By Jarrod Jones. Rebirth is finally upon us, so if you’ve been paying close attention you know precisely what that means: the DC Comics section of your favorite local retailer is about to become rife with one-shots designed to springboard all of your favorite superhero titles, with their instantly iconic mugs shoved right up into our faces. Though there are more than a few of them menacingly brandishing weapons at us — maybe you want to back up a bit, friend? Blow off some steam?
Batman: Rebirth #1 is no different, though if you somehow work up the courage to maneuver around Mikel Janin’s tough-guy cover imbued with grimace and extra pointy batarangs, you’ll find the strongest introduction to the new DC paradigm so far. (Superman, Green Lanterns, and Green Arrow also got the Rebirth treatment this week.) Bruce Wayne is back in the Bat-cowl after a prolonged bout of Joker amnesia (or whatever happened to him after Endgame), though Batman: Rebirth looks and feels as though the man had never left — and considering that we’re leafing through what has to be the fifth soft reboot of the DC line since Infinite Crisis back in 2005, that definitely comes as a relief.
The primary function of Rebirth, after all, is to sate the hunger of long-time continuity hounds whilst simultaneously wooing new and lapsed readers to the DC fold. If Superman: Rebirth dwelled too much in the past, Batman: Rebirth is its forward-thinking cousin — it’s all progress, and yes, it’s all fun. Scott Snyder passes the baton (bat-on?) to Grayson and Sheriff of Babylon super-scribe Tom King with this issue, and it’s a pleasure to see how hands-off Snyder actually turns out to be. King’s Babylonian narrative flourishes are put to particularly good use, emphasising the presence of villain du jour The Calendar Man while also presumably giving artist Mikel Janin brief reprieves to crack his knuckles (or whatever it is maestros do in-between gorgeous displays of art). Snyder’s confidence in King is evident all over this issue.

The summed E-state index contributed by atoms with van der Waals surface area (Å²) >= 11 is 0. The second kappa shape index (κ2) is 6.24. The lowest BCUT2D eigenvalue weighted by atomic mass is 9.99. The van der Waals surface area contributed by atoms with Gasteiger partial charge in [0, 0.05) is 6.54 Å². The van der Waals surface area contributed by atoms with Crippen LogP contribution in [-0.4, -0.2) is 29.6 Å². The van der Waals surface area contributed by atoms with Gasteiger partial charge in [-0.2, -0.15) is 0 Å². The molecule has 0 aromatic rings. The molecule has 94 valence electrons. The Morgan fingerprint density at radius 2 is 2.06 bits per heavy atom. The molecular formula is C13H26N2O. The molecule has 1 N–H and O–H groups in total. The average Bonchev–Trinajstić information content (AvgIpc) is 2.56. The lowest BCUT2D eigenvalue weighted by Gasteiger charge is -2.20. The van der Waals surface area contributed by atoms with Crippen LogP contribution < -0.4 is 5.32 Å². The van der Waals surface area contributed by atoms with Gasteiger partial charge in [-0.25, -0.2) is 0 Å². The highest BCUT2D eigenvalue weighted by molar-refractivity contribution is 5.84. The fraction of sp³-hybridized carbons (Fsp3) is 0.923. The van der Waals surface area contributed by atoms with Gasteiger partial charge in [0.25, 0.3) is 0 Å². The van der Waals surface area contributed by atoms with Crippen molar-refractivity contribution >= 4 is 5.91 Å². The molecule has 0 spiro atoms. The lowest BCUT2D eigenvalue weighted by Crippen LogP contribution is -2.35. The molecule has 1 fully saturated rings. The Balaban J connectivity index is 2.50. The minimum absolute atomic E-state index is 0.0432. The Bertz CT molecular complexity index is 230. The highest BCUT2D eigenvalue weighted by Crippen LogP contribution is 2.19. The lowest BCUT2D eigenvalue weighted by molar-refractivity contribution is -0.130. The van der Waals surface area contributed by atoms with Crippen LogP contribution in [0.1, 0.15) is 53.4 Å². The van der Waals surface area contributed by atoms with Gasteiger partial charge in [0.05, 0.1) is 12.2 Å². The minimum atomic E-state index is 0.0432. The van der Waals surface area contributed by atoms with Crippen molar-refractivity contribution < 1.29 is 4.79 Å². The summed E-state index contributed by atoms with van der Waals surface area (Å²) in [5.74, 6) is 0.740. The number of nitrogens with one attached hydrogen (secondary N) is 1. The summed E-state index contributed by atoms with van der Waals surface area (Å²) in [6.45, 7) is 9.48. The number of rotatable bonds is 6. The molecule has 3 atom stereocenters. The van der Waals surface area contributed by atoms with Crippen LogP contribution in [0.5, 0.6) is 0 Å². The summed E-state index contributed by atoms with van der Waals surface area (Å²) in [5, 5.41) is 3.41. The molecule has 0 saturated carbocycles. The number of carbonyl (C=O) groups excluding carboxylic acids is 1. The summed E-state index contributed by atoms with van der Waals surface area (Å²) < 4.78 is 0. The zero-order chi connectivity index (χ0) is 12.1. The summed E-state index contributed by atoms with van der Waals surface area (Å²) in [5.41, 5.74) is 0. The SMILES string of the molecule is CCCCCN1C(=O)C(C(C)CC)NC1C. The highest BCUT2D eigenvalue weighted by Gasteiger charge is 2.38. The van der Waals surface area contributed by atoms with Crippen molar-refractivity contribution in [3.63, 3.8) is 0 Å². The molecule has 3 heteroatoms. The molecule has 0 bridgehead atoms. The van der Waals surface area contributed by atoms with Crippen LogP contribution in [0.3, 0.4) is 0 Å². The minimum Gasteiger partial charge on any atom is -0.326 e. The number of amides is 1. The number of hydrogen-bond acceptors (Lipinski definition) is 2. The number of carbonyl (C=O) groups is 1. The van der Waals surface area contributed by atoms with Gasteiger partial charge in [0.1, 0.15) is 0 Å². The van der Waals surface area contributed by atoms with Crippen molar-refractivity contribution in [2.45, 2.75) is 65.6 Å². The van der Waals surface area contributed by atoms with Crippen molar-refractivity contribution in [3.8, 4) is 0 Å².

Whatever lip-service is paid to the events that came before is all relatively minor. (Seems we’ve all worked past that time when Jim Gordon had a mohawk and a giant pet Bat-robot for a spell.) In the right hands, this debut one-shot could give the impression that an intimate knowledge of the Bat-mythos was anything but essential. And isn’t that the point? Batman feels fresh for the first time in years — if nothing else, it’s certainly the most assured Bat-debut since Snyder & Capullo’s Batman #1 nearly five years ago. Apparently, when it comes to first impressions, Batman: Rebirth is King. (That’ll be the last time I do that, I swear.)
Written by Scott Snyder and Tom King.
Art by Mikel Janin.
Colors by June Chung.
Letters by Deron Bennett.
9 out of 10